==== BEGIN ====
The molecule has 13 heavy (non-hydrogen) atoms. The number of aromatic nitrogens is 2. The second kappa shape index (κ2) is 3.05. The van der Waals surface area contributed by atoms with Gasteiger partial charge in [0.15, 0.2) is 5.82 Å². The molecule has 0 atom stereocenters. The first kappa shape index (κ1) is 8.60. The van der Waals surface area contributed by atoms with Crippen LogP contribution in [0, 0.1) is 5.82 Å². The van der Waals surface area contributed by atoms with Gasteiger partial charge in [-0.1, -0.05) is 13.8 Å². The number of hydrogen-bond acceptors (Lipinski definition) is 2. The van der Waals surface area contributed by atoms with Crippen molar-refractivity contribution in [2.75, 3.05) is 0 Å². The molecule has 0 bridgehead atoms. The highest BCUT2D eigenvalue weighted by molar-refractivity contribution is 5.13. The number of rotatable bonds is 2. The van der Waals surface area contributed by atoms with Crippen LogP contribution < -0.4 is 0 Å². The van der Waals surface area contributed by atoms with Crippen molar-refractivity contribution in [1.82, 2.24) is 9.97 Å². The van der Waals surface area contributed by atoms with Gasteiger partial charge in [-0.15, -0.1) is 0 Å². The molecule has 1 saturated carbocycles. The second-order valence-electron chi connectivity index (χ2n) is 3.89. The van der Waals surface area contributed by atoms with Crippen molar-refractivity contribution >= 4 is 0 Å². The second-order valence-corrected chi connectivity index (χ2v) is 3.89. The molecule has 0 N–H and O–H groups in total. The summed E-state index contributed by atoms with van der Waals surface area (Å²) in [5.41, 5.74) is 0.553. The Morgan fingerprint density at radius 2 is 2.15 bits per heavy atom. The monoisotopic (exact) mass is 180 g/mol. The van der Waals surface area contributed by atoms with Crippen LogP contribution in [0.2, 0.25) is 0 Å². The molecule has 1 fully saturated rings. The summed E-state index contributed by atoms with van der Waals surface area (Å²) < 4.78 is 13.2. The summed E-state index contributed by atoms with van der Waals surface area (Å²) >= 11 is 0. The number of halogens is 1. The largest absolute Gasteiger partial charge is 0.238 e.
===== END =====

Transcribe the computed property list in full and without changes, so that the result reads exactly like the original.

The molecule has 13 heavy (non-hydrogen) atoms. The number of aromatic nitrogens is 2. The second kappa shape index (κ2) is 3.05. The van der Waals surface area contributed by atoms with Gasteiger partial charge in [0.15, 0.2) is 5.82 Å². The molecule has 0 atom stereocenters. The first kappa shape index (κ1) is 8.60. The van der Waals surface area contributed by atoms with Crippen LogP contribution in [0, 0.1) is 5.82 Å². The van der Waals surface area contributed by atoms with Gasteiger partial charge in [-0.1, -0.05) is 13.8 Å². The number of hydrogen-bond acceptors (Lipinski definition) is 2. The van der Waals surface area contributed by atoms with Crippen molar-refractivity contribution in [2.75, 3.05) is 0 Å². The molecule has 0 bridgehead atoms. The highest BCUT2D eigenvalue weighted by molar-refractivity contribution is 5.13. The number of rotatable bonds is 2. The van der Waals surface area contributed by atoms with Crippen LogP contribution < -0.4 is 0 Å². The van der Waals surface area contributed by atoms with Crippen molar-refractivity contribution in [1.82, 2.24) is 9.97 Å². The van der Waals surface area contributed by atoms with Gasteiger partial charge in [-0.15, -0.1) is 0 Å². The molecule has 1 saturated carbocycles. The second-order valence-electron chi connectivity index (χ2n) is 3.89. The van der Waals surface area contributed by atoms with Crippen molar-refractivity contribution >= 4 is 0 Å². The second-order valence-corrected chi connectivity index (χ2v) is 3.89. The molecule has 0 N–H and O–H groups in total. The summed E-state index contributed by atoms with van der Waals surface area (Å²) in [5.41, 5.74) is 0.553. The Morgan fingerprint density at radius 2 is 2.15 bits per heavy atom. The monoisotopic (exact) mass is 180 g/mol. The van der Waals surface area contributed by atoms with Crippen LogP contribution in [0.2, 0.25) is 0 Å². The molecule has 1 fully saturated rings. The summed E-state index contributed by atoms with van der Waals surface area (Å²) < 4.78 is 13.2. The summed E-state index contributed by atoms with van der Waals surface area (Å²) >= 11 is 0. The number of halogens is 1. The largest absolute Gasteiger partial charge is 0.238 e.